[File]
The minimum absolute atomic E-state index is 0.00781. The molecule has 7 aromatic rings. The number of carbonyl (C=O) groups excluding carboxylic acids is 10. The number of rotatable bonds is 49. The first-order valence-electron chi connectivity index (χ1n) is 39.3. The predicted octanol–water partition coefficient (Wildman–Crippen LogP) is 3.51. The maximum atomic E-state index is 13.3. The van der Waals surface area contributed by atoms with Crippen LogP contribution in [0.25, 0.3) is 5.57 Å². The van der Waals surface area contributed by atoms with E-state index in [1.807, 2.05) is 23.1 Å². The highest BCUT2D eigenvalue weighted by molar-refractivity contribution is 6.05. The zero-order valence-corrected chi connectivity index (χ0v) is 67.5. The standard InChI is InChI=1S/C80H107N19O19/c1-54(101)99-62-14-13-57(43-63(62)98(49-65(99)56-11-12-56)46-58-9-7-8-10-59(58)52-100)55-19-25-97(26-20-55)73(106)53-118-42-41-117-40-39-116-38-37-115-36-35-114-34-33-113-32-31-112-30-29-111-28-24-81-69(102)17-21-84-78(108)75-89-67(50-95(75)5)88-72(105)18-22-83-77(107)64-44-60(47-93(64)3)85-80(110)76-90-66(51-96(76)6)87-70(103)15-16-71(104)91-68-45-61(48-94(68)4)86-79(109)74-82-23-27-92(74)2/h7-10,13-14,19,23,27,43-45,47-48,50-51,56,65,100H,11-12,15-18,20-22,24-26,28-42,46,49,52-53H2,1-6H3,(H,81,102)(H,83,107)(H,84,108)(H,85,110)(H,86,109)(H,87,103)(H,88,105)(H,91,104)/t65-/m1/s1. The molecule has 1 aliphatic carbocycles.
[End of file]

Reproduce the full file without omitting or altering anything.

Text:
The minimum absolute atomic E-state index is 0.00781. The molecule has 7 aromatic rings. The number of carbonyl (C=O) groups excluding carboxylic acids is 10. The number of rotatable bonds is 49. The first-order valence-electron chi connectivity index (χ1n) is 39.3. The predicted octanol–water partition coefficient (Wildman–Crippen LogP) is 3.51. The maximum atomic E-state index is 13.3. The van der Waals surface area contributed by atoms with Crippen LogP contribution in [0.25, 0.3) is 5.57 Å². The van der Waals surface area contributed by atoms with E-state index in [1.807, 2.05) is 23.1 Å². The highest BCUT2D eigenvalue weighted by molar-refractivity contribution is 6.05. The zero-order valence-corrected chi connectivity index (χ0v) is 67.5. The standard InChI is InChI=1S/C80H107N19O19/c1-54(101)99-62-14-13-57(43-63(62)98(49-65(99)56-11-12-56)46-58-9-7-8-10-59(58)52-100)55-19-25-97(26-20-55)73(106)53-118-42-41-117-40-39-116-38-37-115-36-35-114-34-33-113-32-31-112-30-29-111-28-24-81-69(102)17-21-84-78(108)75-89-67(50-95(75)5)88-72(105)18-22-83-77(107)64-44-60(47-93(64)3)85-80(110)76-90-66(51-96(76)6)87-70(103)15-16-71(104)91-68-45-61(48-94(68)4)86-79(109)74-82-23-27-92(74)2/h7-10,13-14,19,23,27,43-45,47-48,50-51,56,65,100H,11-12,15-18,20-22,24-26,28-42,46,49,52-53H2,1-6H3,(H,81,102)(H,83,107)(H,84,108)(H,85,110)(H,86,109)(H,87,103)(H,88,105)(H,91,104)/t65-/m1/s1. The molecule has 1 aliphatic carbocycles.